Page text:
Each of the seven factions also has a unique leader unit with additional abilities and statistics unlike any other in the game. The gigantic General Mort can blow a war horn to inspire his nearby followers or intimidate his enemies. Morena of Uld has the ability to turn any fallen soldiers into undead minions. With better stats and significantly more health, most of the leaders can enter battle directly (in place of an attack, Sister Robyn has a heal ability) but since the death of your leader will cause the mission to fail, it is usually a last resort.
From the main menu screen, players can take quests to complete specific objectives during the missions, earning gold which can be spent to unlock heroes in Skirmish mode or Perks used in all modes. Perks usually take the form of static bonuses to attack, defense, or health, but can also be conditional based on the terrain the unit occupies or even specific to a unit type. There is a number of random Perks that affect things like unit cost, speed on roads, critical chances and so forth. There are even Perks that enhance specific leaders’ powers, making them even more terrifying in battle. Perks can be activated before each map in Campaign or Skirmish mode and do not have any negative effects, giving you one more way to customize your strategy effectively.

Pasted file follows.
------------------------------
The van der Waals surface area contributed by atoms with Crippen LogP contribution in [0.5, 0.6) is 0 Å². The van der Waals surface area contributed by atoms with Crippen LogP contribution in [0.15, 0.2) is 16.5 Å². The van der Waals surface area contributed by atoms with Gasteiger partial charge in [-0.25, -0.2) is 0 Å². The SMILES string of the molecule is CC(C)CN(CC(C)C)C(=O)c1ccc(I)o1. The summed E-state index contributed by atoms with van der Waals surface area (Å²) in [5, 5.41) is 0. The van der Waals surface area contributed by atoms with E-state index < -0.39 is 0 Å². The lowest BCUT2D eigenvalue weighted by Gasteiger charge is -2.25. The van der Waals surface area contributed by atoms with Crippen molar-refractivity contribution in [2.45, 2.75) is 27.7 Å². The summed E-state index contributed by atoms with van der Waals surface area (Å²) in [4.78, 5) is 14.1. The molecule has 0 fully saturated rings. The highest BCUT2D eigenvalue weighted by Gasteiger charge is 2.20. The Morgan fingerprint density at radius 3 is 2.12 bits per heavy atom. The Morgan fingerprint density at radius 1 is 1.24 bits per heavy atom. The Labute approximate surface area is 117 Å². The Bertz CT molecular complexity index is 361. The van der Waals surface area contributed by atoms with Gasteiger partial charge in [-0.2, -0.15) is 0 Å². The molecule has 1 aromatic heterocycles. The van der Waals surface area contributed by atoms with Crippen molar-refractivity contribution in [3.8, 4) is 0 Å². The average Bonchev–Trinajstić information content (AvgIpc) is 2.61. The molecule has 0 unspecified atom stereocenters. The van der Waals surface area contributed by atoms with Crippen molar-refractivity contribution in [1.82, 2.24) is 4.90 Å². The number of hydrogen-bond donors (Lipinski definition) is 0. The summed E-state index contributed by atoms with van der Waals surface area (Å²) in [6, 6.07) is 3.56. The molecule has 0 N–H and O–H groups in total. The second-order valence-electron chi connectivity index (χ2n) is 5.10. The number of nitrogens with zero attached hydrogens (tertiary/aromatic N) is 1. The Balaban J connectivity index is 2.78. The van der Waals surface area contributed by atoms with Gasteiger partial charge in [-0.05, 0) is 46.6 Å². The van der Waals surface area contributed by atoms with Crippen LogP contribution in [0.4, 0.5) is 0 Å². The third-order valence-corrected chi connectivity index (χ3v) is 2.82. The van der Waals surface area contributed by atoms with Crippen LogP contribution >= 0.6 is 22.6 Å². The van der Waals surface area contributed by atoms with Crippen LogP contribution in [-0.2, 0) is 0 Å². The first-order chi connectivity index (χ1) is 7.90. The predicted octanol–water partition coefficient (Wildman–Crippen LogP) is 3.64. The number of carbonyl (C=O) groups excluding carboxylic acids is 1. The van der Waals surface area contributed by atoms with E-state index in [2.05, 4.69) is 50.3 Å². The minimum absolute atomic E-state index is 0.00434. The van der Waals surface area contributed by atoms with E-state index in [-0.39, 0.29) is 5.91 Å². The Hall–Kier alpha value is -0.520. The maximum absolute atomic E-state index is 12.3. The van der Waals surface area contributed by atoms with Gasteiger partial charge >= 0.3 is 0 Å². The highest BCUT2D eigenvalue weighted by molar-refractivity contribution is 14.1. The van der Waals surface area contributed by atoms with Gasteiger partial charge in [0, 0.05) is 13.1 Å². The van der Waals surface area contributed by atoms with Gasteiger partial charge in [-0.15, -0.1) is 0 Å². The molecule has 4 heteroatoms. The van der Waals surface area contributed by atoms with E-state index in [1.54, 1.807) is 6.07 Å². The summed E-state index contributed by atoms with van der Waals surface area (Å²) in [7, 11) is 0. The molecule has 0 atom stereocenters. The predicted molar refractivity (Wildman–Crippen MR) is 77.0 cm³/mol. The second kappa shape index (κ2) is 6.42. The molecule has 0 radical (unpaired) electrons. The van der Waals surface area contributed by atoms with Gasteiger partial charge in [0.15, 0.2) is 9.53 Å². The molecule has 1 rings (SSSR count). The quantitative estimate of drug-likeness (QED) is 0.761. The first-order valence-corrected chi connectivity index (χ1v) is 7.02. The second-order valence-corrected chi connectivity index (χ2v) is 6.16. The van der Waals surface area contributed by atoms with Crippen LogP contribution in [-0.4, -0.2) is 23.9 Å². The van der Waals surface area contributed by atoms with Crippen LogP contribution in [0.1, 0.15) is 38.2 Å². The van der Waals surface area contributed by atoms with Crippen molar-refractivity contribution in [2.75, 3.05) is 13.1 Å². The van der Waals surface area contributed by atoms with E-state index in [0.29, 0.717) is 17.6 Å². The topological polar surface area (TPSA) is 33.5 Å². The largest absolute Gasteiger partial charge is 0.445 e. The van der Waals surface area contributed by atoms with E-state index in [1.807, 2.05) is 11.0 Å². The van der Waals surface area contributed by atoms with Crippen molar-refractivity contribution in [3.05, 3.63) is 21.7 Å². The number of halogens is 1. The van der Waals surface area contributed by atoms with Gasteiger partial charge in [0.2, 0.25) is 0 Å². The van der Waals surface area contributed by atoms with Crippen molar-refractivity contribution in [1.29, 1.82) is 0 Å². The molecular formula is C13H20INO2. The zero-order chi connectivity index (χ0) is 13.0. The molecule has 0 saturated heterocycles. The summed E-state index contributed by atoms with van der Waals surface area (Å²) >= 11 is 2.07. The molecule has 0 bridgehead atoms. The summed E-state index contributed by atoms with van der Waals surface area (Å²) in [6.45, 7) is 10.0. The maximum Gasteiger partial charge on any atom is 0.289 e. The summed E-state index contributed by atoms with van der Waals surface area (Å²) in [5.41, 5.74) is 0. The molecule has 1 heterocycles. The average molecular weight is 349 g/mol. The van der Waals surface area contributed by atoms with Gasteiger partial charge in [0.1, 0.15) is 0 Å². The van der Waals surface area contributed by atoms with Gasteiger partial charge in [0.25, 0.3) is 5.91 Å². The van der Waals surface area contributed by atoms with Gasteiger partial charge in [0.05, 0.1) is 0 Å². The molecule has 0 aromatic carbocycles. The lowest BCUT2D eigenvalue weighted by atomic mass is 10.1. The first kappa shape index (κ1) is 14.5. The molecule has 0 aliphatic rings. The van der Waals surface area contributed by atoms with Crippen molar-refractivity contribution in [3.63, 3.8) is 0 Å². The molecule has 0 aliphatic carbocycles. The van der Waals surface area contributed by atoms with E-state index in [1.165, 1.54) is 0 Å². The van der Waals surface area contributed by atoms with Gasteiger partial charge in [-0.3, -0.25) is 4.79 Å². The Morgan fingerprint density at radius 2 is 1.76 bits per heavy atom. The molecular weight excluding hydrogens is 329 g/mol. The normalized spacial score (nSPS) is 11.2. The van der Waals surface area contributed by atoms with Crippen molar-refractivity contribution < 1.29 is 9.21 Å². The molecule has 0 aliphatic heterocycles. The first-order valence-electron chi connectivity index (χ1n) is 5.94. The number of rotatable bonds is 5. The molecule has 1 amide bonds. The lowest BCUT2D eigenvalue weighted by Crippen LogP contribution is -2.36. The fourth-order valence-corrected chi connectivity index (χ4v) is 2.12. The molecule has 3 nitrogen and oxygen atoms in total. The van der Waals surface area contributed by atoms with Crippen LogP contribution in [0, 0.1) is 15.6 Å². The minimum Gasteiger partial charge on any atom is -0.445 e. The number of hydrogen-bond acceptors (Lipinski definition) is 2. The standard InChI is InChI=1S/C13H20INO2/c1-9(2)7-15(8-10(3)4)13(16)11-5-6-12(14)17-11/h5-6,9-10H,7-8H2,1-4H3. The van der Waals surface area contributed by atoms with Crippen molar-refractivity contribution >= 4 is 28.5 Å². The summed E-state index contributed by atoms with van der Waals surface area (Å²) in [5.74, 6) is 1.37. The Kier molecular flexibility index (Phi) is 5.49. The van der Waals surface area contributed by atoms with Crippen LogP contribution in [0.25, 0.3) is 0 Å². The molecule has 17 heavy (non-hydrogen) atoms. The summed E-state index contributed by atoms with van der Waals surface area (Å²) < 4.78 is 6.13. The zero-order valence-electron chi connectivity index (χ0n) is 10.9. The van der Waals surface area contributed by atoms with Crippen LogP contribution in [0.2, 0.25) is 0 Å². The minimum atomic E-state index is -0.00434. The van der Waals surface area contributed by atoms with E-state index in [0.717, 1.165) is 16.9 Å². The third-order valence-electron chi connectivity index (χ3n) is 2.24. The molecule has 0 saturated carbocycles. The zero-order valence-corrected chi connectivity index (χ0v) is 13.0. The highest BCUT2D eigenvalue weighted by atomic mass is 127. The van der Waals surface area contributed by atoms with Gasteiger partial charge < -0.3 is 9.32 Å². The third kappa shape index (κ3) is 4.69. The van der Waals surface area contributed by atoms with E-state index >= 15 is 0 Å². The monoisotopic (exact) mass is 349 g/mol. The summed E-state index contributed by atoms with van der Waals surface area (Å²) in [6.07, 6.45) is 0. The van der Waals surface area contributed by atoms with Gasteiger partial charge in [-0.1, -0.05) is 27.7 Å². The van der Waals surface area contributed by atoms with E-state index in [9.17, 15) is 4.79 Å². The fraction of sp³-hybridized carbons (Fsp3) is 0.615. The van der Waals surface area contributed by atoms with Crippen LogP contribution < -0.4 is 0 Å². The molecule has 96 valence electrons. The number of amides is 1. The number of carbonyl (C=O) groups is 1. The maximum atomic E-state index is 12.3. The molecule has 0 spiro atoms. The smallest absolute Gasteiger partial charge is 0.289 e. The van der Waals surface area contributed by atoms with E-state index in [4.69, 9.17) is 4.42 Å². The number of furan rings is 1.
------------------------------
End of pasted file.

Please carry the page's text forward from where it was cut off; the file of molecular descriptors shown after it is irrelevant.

Finally. the music is appropriately bombastic. Its orchestral movements accompanied by a full choir feels at home in an epic war. Its Wagner-like strains are a welcome contrast to the chatter of machine guns or the deep thrum of tanks shelling their enemies. However, just as war never changes, unfortunately the same can be said of the music. The music used for the main menu carries on into the game and is used for all the battles. As good as it is, after completing multiple campaigns, this may grow repetitive to some.